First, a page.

Easily one of the best books ever written on Mathematica is David Wagner's Power Programming with Mathematica: The Kernel.
It was written more than ten years ago at a time when version 3 of Mathematica was current but is every bit as much relevant today as it was then since the foundation on which Mathematica is built has not changed that much over the intervening years.
Unfortunately the book is out of print and it may be difficult to locate a used copy ... a university library however should be able to obtain a copy easily through inter-library loan. This beautifully written book is well worth the trouble of tracking it down.
As an aside question: does anyone know where David Wagner is today?
In the interest of completeness, Wellin's An Introduction to Programming in Mathematica is also worth mentioning here (nice section on front-end programming and provides example of a complete DSL implementation in Mma) in addition to Maeder's Computer Science with Mathematica (especially helpful for those trying to use Mma in a OOP style), Mangano's Mathematica Cookbook (full of in-depth recipes for a multitude of concrete problems), Wagon's Mathematica in Action (focused on solving mathematical problems in Mma many of a recreational nature) and Trott's four-volume Guidebooks on Numerics, Programming, Symbolics, and Graphics (which includes thousands of pages of examples of Mathematica being used to solve a wide range of different problems with in-depth discussion and demonstration of Mma programming language features).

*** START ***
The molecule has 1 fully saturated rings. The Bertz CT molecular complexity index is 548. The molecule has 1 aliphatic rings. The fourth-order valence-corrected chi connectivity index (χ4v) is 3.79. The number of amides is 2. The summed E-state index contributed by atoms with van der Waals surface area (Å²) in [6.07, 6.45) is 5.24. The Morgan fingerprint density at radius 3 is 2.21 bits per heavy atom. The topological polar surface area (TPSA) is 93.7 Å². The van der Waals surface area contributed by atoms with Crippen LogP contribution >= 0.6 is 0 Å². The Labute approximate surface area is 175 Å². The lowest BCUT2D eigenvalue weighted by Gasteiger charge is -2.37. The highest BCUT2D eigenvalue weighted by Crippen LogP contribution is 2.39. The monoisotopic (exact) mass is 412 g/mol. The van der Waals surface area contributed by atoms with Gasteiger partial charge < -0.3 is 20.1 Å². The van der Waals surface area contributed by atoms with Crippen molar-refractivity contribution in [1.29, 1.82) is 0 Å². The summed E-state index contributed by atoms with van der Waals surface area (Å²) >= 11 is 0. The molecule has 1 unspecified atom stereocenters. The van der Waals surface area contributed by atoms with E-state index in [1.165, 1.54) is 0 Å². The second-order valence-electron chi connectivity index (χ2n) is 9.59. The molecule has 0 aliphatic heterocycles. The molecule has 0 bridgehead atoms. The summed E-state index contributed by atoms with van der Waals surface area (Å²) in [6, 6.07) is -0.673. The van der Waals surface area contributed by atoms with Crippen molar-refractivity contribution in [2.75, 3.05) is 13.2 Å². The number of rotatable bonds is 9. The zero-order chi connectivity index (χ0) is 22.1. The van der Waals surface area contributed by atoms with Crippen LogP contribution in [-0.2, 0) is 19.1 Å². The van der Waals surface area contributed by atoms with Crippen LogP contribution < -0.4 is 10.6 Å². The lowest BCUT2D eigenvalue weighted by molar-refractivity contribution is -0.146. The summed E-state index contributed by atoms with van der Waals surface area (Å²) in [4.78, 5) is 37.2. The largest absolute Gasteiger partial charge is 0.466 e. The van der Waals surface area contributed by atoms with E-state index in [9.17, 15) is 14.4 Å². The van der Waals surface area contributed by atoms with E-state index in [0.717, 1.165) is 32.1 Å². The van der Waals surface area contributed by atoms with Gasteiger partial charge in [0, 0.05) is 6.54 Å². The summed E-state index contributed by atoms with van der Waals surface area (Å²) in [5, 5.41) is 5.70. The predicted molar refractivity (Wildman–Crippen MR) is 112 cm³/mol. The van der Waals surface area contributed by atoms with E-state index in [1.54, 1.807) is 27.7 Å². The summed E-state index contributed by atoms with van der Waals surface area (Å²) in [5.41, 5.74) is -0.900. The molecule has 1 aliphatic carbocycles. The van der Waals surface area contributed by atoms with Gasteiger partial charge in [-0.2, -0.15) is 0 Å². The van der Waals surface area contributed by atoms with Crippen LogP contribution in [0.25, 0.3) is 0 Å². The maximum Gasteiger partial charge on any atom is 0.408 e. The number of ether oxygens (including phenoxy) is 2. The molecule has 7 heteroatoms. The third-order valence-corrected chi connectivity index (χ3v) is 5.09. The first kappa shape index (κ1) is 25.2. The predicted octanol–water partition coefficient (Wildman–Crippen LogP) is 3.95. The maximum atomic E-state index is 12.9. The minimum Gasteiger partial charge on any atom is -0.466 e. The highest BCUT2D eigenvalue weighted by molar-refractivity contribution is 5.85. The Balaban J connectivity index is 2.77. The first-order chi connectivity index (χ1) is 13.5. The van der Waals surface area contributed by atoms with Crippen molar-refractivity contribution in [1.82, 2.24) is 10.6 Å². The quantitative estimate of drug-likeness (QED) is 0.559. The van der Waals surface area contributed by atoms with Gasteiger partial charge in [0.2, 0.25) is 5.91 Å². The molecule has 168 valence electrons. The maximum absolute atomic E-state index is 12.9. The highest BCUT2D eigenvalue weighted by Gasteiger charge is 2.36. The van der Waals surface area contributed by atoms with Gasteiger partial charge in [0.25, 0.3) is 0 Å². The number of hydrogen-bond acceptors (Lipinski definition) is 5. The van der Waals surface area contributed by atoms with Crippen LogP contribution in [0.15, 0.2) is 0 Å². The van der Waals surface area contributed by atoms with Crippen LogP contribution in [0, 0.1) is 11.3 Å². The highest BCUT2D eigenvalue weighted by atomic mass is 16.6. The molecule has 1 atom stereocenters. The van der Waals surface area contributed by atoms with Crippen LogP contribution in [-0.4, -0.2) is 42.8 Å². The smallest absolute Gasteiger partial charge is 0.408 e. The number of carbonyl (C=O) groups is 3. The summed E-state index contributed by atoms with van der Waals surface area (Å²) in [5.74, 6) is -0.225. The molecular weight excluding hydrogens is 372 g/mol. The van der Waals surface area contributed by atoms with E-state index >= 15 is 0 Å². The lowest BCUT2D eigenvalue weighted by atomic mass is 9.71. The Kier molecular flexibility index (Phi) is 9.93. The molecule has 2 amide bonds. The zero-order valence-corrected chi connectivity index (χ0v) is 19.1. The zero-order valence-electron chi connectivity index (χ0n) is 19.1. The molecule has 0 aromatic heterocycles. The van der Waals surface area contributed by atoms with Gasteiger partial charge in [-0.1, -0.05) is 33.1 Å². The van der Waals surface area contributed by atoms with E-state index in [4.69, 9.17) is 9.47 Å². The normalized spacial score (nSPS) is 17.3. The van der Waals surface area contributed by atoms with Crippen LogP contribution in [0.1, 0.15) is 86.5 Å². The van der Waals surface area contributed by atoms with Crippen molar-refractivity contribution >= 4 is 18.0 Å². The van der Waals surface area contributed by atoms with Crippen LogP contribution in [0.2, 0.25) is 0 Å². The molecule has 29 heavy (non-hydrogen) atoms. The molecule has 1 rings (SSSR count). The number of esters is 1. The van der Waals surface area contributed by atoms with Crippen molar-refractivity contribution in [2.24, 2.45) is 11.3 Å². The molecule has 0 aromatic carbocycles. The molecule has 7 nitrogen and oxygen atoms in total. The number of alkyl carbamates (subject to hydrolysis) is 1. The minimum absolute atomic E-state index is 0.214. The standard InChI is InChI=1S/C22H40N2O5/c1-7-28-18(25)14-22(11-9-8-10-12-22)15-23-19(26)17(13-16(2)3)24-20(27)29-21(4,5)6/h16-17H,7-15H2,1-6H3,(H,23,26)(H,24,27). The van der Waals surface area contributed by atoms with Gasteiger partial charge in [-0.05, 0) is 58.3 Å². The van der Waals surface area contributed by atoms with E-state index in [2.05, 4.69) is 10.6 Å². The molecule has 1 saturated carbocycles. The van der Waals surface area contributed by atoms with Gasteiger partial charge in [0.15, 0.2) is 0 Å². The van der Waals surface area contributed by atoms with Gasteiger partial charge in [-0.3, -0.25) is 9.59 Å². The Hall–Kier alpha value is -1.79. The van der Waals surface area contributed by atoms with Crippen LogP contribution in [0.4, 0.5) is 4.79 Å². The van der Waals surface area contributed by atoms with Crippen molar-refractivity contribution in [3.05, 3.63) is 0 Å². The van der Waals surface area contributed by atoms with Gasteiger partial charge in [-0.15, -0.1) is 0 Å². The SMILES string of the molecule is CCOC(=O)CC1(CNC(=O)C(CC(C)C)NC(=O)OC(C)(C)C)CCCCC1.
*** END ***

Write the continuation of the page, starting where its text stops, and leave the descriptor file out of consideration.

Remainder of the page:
There are of course many more Mma books out there. These are just some of the titles that I've found most useful over the last decade or two using Mathematica.